• [2] M. K. H. Kretzschmar and C. S. W. Burgard, “Feature-based prediction of trajectories for socially compliant navigation,” Robotics: Science and Systems VIII, p. 193, 2013.
  • [3] H. S. Koppula and A. Saxena, “Anticipating human activities using object affordances for reactive robotic response,” IEEE transactions on pattern analysis and machine intelligence, vol. 38, no. 1, pp. 14–29, 2016.
  • [4] J. Mainprice and D. Berenson, “Human-robot collaborative manipulation planning using early prediction of human motion,” in Intelligent Robots and Systems (IROS), 2013 IEEE/RSJ International Conference on.   IEEE, 2013, pp. 299–306.
  • [5] Y. Liang, M. L. Reyes, and J. D. Lee, “Real-time detection of driver cognitive distraction using support vector machines,” IEEE Transactions on Intelligent Transportation Systems, vol. 8, no. 2, pp. 340–350, June 2007.
  • [6] A. Jain, A. Singh, H. S. Koppula, S. Soh, and A. Saxena, “Recurrent neural networks for driver activity anticipation via sensory-fusion architecture,” in Robotics and Automation (ICRA), 2016 IEEE International Conference on.   IEEE, 2016, pp. 3118–3125.
  • [7] M. Wollmer, C. Blaschke, T. Schindl, B. Schuller, B. Farber, S. Mayer, and B. Trefflich, “Online driver distraction detection using long short-term memory,” IEEE Transactions on Intelligent Transportation Systems, vol. 12, no. 2, pp. 574–582, 2011.
  • [8] J. A. Healey and R. W. Picard, “Detecting stress during real-world driving tasks using physiological sensors,” IEEE Transactions on Intelligent Transportation Systems, vol. 6, no. 2, pp. 156–166, June 2005.
  • [9] C. P. Lam, A. Y. Yang, K. Driggs-Campbell, R. Bajcsy, and S. S. Sastry, “Improving human-in-the-loop decision making in multi-mode driver assistance systems using hidden mode stochastic hybrid systems,” in 2015 IEEE/RSJ International Conference on Intelligent Robots and Systems (IROS), Sept 2015, pp. 5776–5783.
  • [10] K. Driggs-Campbell, V. Shia, and R. Bajcsy, “Improved driver modeling for human-in-the-loop vehicular control,” in 2015 IEEE International Conference on Robotics and Automation (ICRA), May 2015, pp. 1654–1661.
  • [11] T. Carlson and Y. Demiris, “Collaborative control for a robotic wheelchair: evaluation of performance, attention, and workload,” IEEE Transactions on Systems, Man, and Cybernetics, Part B (Cybernetics), vol. 42, no. 3, pp. 876–888, 2012.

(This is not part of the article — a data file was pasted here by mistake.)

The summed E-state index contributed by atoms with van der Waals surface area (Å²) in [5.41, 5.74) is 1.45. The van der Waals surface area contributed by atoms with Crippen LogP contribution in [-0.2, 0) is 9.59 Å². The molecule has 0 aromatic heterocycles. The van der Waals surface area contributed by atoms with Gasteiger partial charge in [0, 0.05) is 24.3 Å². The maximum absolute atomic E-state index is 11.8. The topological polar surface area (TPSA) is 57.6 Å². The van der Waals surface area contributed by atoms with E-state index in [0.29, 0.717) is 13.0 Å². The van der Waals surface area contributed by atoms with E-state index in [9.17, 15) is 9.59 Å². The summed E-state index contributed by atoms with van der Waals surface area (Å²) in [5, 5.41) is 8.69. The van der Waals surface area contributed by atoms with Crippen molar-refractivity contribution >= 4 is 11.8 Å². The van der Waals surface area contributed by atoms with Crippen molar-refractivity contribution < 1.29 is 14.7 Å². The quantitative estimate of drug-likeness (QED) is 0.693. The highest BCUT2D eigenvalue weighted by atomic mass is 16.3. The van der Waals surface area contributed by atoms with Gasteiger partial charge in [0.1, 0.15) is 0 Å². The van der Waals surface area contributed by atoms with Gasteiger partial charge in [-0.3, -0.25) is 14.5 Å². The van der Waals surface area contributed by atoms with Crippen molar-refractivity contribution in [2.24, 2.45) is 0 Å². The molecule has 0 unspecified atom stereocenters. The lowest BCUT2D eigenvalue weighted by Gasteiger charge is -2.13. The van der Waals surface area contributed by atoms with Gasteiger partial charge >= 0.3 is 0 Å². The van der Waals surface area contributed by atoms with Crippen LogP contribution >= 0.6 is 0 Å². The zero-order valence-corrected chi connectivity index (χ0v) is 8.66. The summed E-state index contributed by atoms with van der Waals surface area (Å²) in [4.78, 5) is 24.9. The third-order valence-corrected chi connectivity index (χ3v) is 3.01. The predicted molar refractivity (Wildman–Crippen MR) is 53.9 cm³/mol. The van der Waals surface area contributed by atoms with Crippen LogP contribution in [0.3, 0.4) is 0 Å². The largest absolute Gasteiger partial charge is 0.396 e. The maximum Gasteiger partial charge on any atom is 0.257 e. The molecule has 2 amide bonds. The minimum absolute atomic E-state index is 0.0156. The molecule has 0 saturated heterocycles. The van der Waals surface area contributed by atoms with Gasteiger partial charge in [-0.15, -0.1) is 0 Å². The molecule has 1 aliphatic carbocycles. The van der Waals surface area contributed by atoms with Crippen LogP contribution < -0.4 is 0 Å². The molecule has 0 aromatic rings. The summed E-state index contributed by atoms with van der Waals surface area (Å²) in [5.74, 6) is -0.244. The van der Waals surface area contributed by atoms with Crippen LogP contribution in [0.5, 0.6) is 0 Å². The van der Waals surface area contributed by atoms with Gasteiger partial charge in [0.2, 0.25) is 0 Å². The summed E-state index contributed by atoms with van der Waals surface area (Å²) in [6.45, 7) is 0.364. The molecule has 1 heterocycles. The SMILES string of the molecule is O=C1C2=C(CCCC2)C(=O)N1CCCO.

• [12] D. Ha, A. M. Dai, and Q. V. Le, “Hypernetworks,” International Conference on Learning Representations, 2017.
  • [13] S. Hochreiter and J. Schmidhuber, “Long short-term memory,” Neural computation, vol. 9, no. 8, pp. 1735–1780, 1997.
  • [14] T. Fischer, H. J. Chang, and Y. Demiris, “Rt-gene: Real-time eye gaze estimation in natural environments,” in

    Proceedings of the European Conference on Computer Vision

    , 2018.
  • [15] K. Krafka, A. Khosla, P. Kellnhofer, H. Kannan, S. Bhandarkar, W. Matusik, and A. Torralba, “Eye tracking for everyone,” in

    IEEE Conference on Computer Vision and Pattern Recognition (CVPR)

    , 2016.
  • [16] E. T. Solovey, M. Zec, E. A. Garcia Perez, B. Reimer, and B. Mehler, “Classifying driver workload using physiological and driving performance data: Two field studies,” in Proceedings of the SIGCHI Conference on Human Factors in Computing Systems, ser. CHI ’14.   New York, NY, USA: ACM, 2014, pp. 4057–4066.
  • [17] T. Georgiou and Y. Demiris, “Adaptive user modelling in car racing games using behavioural and physiological data,” User Modeling and User-Adapted Interaction, vol. 27, no. 2, pp. 267–311, Jun 2017.
  • [18] E. Ferreira, D. Ferreira, S. Kim, P. Siirtola, J. Röning, J. F. Forlizzi, and A. K. Dey, “Assessing real-time cognitive load based on psycho-physiological measures for younger and older adults,” in 2014 IEEE Symposium on Computational Intelligence, Cognitive Algorithms, Mind, and Brain (CCMB), Dec 2014, pp. 39–48.
  • [19] I. Sutskever, O. Vinyals, and Q. V. Le, “Sequence to sequence learning with neural networks,” in Advances in neural information processing systems, 2014, pp. 3104–3112.
  • [20]

    C. Finn, I. Goodfellow, and S. Levine, “Unsupervised learning for physical interaction through video prediction,” in

    Advances in Neural Information Processing Systems, 2016, pp. 64–72.
  • [21] A. Graves, “Generating sequences with recurrent neural networks,” arXiv preprint arXiv:1308.0850, 2013.
  • [22] C. Szegedy, V. Vanhoucke, S. Ioffe, J. Shlens, and Z. Wojna, “Rethinking the inception architecture for computer vision,” in Proceedings of the IEEE Conference on Computer Vision and Pattern Recognition, 2016, pp. 2818–2826.
  • [23] D. Gopher and E. Donchin, “Workload-an examination of the concept,” Handbook of Perception and Human Performance, Vol II, Cognitive Processes and Performance. New York: Wiley & Sons, 1986.
  • [24] D. P. Kingma and J. Ba, “Adam: A method for stochastic optimization,” International Conference for Learning Representations, 2015.
  • [25] B. Mehler, B. Reimer, and J. A. Dusek, “Mit agelab delayed digit recall task (n-back),” Cambridge, MA: Massachusetts Institute of Technology, 2011.
  • [26] B. Mehler, B. Reimer, and J. F. Coughlin, “Sensitivity of physiological measures for detecting systematic variations in cognitive demand from a working memory task: an on-road study across three age groups,” Human factors, vol. 54, no. 3, pp. 396–412, 2012.
  • [27] B. Reimer, B. Mehler, Y. Wang, and J. F. Coughlin, “A field study on the impact of variations in short-term memory demands on drivers’ visual attention and driving performance across three age groups,” Human Factors, vol. 54, no. 3, pp. 454–468, 2012.
  • [28] Z. C. Lipton, D. C. Kale, and R. Wetzel, “Modeling missing data in clinical time series with rnns,” Machine Learning for Healthcare, 2016.